Lisa M. Swanson and John P. Droske
University of Wisconsin-Stevens Point
Department of Chemistry
Stevens Point, WI 54481
Emulsion polymerizations are among the limited number of organic reactions that utilize an
aqueous reaction media. The polymer-forming reaction takes place in water containing
surfactant, monomer, and a water-soluble initiator. These polymerizations offer desirable characteristics such as ready heat dissipation, less reliance on volatile organic solvents, and low
viscosities even at high molecular weights. Emulsion polymerization has been used extensively
for the preparation of commercial products including water-based paints and synthetic rubber.
The reaction process by which this polymerization occurs is quite fascinating. Polymerization
occurs in micelles, or very small soap bubbles, having diameters of 2-10 nm.1 The micelles
form upon addition of a surfactant to water. Surfactant molecules have ionic "heads" and
nonpolar hydrocarbon "tails". Upon dissolution, the like regions align and an aggregate is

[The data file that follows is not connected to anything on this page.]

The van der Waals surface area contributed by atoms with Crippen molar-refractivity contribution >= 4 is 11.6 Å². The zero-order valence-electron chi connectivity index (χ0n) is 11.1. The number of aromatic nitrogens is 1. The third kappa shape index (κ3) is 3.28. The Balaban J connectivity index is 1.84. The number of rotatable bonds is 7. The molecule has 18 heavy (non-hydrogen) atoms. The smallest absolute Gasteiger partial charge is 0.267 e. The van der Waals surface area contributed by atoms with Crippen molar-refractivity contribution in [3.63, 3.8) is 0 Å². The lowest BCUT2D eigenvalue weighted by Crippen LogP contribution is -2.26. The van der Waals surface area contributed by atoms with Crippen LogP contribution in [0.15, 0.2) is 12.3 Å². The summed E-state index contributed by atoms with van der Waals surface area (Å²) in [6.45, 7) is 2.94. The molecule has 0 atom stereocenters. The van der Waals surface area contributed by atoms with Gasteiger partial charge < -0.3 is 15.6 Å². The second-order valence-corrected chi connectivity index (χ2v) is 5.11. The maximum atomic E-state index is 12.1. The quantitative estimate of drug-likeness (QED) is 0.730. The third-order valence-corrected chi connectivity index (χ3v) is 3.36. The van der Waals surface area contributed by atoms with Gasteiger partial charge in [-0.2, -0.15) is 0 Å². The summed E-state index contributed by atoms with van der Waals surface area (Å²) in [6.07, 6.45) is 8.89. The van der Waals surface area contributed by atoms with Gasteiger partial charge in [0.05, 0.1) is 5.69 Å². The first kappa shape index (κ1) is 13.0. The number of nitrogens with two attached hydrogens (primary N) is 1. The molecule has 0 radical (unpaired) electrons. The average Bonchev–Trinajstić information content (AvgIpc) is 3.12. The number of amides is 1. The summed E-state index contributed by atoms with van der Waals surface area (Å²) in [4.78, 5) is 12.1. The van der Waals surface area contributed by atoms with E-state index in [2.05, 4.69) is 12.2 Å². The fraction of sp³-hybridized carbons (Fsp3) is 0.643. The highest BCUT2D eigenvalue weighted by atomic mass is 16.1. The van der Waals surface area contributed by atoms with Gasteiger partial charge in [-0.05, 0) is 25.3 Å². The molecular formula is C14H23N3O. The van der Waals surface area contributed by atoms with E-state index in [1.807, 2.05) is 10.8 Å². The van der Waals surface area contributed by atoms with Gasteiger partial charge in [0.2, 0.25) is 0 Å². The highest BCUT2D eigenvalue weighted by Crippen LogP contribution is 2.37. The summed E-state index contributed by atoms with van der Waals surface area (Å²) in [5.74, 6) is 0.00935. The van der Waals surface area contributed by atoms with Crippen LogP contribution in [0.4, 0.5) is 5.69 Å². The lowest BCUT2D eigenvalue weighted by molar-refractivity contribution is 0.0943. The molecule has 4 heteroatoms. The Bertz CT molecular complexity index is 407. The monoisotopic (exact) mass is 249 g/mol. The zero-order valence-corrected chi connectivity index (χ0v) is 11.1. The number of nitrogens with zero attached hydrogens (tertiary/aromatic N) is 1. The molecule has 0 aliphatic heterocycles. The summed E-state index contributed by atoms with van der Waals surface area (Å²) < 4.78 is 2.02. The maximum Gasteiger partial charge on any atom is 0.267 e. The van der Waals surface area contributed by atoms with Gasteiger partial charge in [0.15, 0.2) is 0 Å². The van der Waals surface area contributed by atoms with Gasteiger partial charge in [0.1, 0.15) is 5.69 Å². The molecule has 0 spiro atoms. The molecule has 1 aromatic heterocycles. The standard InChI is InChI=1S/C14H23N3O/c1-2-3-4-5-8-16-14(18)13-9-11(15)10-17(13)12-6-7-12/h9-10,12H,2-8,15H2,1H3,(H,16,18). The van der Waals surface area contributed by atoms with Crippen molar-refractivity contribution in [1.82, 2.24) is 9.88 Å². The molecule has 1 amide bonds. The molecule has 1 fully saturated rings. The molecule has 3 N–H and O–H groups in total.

formed where the hydrocarbon tails are directed inward and the ionic ends face outward
toward the aqueous environment. A nonpolar "pocket" is created on the inside of the micelle
due to the hydrocarbon ends of the molecules.
Idealized Micelle
This grouping of surfactant molecules occurs under conditions called the "critical micelle
concentration". The resulting micelles are very small and contain only 50 to 100 molecules.
A water-soluble, free-radical initiator diffuses into the micelle to initiate polymerization. Redox
initiators such as the ammonium persulfate/sodium thiosulfate system are commonly employed.
free-radical initiator system from
ammonium persulfate and sodium thiosulfate
The polymerization can take place in the monomer droplets, in the aqueous phase, and/or in the
micelles which are filled with monomer. However, the first two are very minor contributors.
This is because initiation tends not to occur in the monomer droplets because the initiator is